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Nvidia has admitted that its planned acquisition of UK chip design company Arm is unlikely to be completed within the 18-month period it laid out, as it faces drawn-out regulatory investigations around the world.
However, Jensen Huang, chief executive, said the US chipmaker was “confident” that regulators would clear the transaction, which has faced opposition from other chip companies that rely on Arm’s designs.
Nvidia did not submit a formal application with Chinese antitrust regulators until June, eight months after the deal was announced, and an investigation there could stretch to 18 months, according to local lawyers.
Meanwhile, Nvidia has faced an extended antitrust review and questions about the impact on national security in the UK, where the deal has become a politically charged symbol of the country’s loss of corporate influence in the face of foreign takeovers.
“Our discussions with regulators are taking longer than initially thought, so it’s pushing out the timetable,” Huang said in an interview with the Financial Times. “It’s not one particular regulator,” he said of the expected delay. “But we’re confident in the deal, we’re confident regulators should recognise the benefits of the acquisition.”
News of the likely delay came as Nvidia reported stronger than expected financial results on the back of soaring demand for its chips from gamers, cloud data centres and cryptocurrency miners. Its shares rose more than 2 per cent in after-market trading, despite news of the expected delay.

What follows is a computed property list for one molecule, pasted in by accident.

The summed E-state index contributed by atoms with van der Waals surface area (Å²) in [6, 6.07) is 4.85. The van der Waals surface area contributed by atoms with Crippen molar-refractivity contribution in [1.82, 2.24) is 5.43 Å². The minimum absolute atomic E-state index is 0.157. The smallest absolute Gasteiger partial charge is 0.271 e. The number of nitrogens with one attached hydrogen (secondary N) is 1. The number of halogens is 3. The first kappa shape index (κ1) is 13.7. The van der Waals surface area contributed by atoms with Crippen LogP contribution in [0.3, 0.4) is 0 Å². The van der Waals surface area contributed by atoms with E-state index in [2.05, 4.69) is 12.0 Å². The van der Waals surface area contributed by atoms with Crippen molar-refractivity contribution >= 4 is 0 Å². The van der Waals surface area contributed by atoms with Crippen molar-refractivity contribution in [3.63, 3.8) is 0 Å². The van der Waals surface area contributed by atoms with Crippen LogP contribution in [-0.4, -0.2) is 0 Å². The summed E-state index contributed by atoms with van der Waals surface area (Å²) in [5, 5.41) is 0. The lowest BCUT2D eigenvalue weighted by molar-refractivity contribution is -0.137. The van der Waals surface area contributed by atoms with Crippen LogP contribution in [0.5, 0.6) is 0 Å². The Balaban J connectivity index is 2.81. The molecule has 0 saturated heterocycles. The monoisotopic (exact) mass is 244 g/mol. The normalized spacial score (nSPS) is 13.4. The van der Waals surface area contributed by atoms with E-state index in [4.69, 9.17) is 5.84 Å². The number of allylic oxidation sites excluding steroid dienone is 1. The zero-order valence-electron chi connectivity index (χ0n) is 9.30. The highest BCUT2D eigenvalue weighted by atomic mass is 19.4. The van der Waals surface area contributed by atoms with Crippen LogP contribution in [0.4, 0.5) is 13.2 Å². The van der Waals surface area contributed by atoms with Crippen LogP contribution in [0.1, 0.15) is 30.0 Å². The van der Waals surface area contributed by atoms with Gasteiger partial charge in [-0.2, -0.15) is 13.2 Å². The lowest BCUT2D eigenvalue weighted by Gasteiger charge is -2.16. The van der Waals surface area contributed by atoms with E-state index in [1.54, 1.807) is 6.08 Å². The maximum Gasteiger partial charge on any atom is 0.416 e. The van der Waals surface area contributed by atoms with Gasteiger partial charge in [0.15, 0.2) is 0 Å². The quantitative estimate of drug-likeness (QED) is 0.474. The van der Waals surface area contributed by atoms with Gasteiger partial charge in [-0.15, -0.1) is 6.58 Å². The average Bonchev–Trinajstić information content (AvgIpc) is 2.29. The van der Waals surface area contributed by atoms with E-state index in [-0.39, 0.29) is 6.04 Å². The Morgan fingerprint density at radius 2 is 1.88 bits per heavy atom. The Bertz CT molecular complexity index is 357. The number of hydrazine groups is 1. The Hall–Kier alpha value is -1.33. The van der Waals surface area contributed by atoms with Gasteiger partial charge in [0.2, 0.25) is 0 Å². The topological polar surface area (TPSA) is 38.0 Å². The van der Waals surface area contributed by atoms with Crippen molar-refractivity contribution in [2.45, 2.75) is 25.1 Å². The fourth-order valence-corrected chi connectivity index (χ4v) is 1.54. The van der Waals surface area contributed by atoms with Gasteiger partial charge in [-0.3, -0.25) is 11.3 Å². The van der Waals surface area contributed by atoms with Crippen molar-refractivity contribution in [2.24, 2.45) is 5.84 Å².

A drawn-out antitrust review in China led to the collapse of a big chip deal involving a US buyer three years ago, at a time when technology tensions between the US and China were rising sharply. Qualcomm pulled out of its $44bn purchase of NXP after it failed to get clearance in the 18 months the two companies had allowed for the deal, along with a three-month extension.
Nvidia has insisted until now that it would hit its deadline for the deal to close by March. Its agreement with Japanese conglomerate SoftBank gave it until the end of 2022 to complete the purchase, Huang said. Asked if he thought it would win regulatory clearance before then, he said: “We hope so.”
The opposition in the chip industry and regulatory delays have led to speculation that SoftBank may eventually opt for a stock market listing for Arm, rather than try to press on with a full sale. The Philadelphia semiconductor index has risen by 55 per cent since the deal was announced in September.
By comparison, the value of Nvidia’s cash-and-stock agreement offer has risen by 41 per cent and stands at up to $54.3bn, with part of the payment tied to the performance of Arm’s business after completion.
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